January 23, 2008
ONLINE BOOK MARKETING THAT WORKS - Part I By Angela Hoy | printable version
This week, we're going to start a new series on successfully marketing your book online. If you have any unique or lucrative online marketing ideas to share, please send them along to me at: angela - at - writersweekly.com
SAD ASSUMPTIONS AND IRRATIONAL EXPECTATIONS
There once was a pencil maker named Peter who puttered around popping out pretty pencils from his place in Pennsylvania. After many months of hard work, he finally finished his first box of pencils and Peter the Pencil Pusher was now enthusiastically pushing those pencils on local store owners and some online stores as well. Peter finally managed to get the local pencil store to carry his box of pencils. He went in there, week after week, but his pretty pencils were still there on the shelf, gathering dust, surrounded by thousands, perhaps millions, of other people's pencils. Nobody bought his pencils! Peter didn't understand! His pencils were so special! Why didn't anybody pick up and pay for his pretty pencils?
Peter also listed his box of pretty pencils for sale on the biggest online pencil store in the world. He checked his account, week after week, and just did not understand why nobody was finding his pencils in that huge store!
Peter, like many new authors, assumed that his product would somehow "get noticed" or "stand out" from the pack, just because it was now on the market. This just doesn't happen in the real world, folks. If you're going to make a pretty pencil, or write a gnarly novel, you have to then pound the virtual pavement to get readers. If you don't treat marketing your book like a full-time (or the very least, part-time) business, nobody is going to know about or buy your book. It's that simple.
If you're not willing put on a sales cap and start touting your wares, don't whine to your publisher and everybody else when nobody buys your book.
I am frequently contacted by authors who have listed their book with Amazon.com, BarnesAndNoble.com, and other online stores who don't understand why their book isn't selling. Putting a book on Amazon and expecting instant sales is a very common (and sad) assumption made by new authors. Here are some statements I get from authors all the time:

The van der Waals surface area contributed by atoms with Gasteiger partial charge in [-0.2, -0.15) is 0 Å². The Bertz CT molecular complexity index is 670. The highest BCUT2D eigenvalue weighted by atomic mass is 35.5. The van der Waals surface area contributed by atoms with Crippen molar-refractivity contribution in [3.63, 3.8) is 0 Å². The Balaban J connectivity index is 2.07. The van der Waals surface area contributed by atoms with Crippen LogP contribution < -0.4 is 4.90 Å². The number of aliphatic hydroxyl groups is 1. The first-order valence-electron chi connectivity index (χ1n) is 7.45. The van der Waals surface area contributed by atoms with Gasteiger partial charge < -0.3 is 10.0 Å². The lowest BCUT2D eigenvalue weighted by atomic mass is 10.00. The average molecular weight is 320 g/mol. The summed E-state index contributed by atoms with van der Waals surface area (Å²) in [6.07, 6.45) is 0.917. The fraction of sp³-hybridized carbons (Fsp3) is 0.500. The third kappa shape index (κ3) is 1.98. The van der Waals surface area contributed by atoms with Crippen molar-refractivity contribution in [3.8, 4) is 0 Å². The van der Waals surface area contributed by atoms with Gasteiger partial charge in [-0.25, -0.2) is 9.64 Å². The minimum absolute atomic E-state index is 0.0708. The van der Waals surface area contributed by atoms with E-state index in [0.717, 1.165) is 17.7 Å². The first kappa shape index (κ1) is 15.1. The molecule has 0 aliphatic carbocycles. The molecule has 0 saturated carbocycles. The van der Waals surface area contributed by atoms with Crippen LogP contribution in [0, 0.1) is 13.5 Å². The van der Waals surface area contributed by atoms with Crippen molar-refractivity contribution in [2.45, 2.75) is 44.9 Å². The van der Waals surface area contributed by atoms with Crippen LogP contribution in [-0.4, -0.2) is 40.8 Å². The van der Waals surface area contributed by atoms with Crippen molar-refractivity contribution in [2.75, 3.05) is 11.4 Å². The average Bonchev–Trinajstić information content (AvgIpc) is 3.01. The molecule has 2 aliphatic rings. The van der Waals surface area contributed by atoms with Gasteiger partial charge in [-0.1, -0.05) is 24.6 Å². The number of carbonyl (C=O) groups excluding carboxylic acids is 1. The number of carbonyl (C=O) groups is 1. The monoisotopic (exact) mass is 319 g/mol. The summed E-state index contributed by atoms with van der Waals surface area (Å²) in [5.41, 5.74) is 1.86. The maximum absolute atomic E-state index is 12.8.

"My book is on Amazon so I know it's selling. My publisher says none have sold. They must be ripping me off."
"Okay, my publisher put my book on their website. Somebody must have bought it but my publisher says no copies have sold. What's up with that?"
"I convinced my local bookstore to buy two copies of my book. I go there every Saturday and the books are still there."
"I finally published my book. Why isn't anybody buying it?!"
Now, let's talk about how to start generating interest in your book. It's not that hard. Really. I swear. Keep reading...
ONLINE BOOK MARKETING 101
1. You Gotta Have Your OWN Website, Not One Owned/Controlled By Someone Else!
It is imperative that you not fall for the "author's website" that your publisher may try to upsell you on. You **MUST** have a website that you are in complete control over and that you own. It doesn't matter if your website is only one page. You must have one. I don't care how great your publisher makes their "book page" or "author page" or "author site" or whatever they call it sound. You must have current and future control over the pages that you are referring all future buyers to in all your press and marketing efforts. Why? Here's an example:
Andy Author published his book with a self-publishing company. Sure, he'd read lots of bad comments about the company online, but they were one of the biggest so, really, what could go wrong? He paid them over $1,000 to publish his book and then let them talk him into buying one of their "author websites."
Andy was a good self-promoting author. Once his book was published, he participated in online interviews, radio shows, and even landed a couple of local television appearances. He started to get noticed and people were buying his book. There were hundreds of websites that mentioned his publisher's "Author Website" address. Unfortunately, he started hearing from readers that they were receiving books with upside pages, broken binding, and more. The complaints were starting to hurt Andy's reputation and reviewers were even mentioning the poor quality of his books in their book reviews.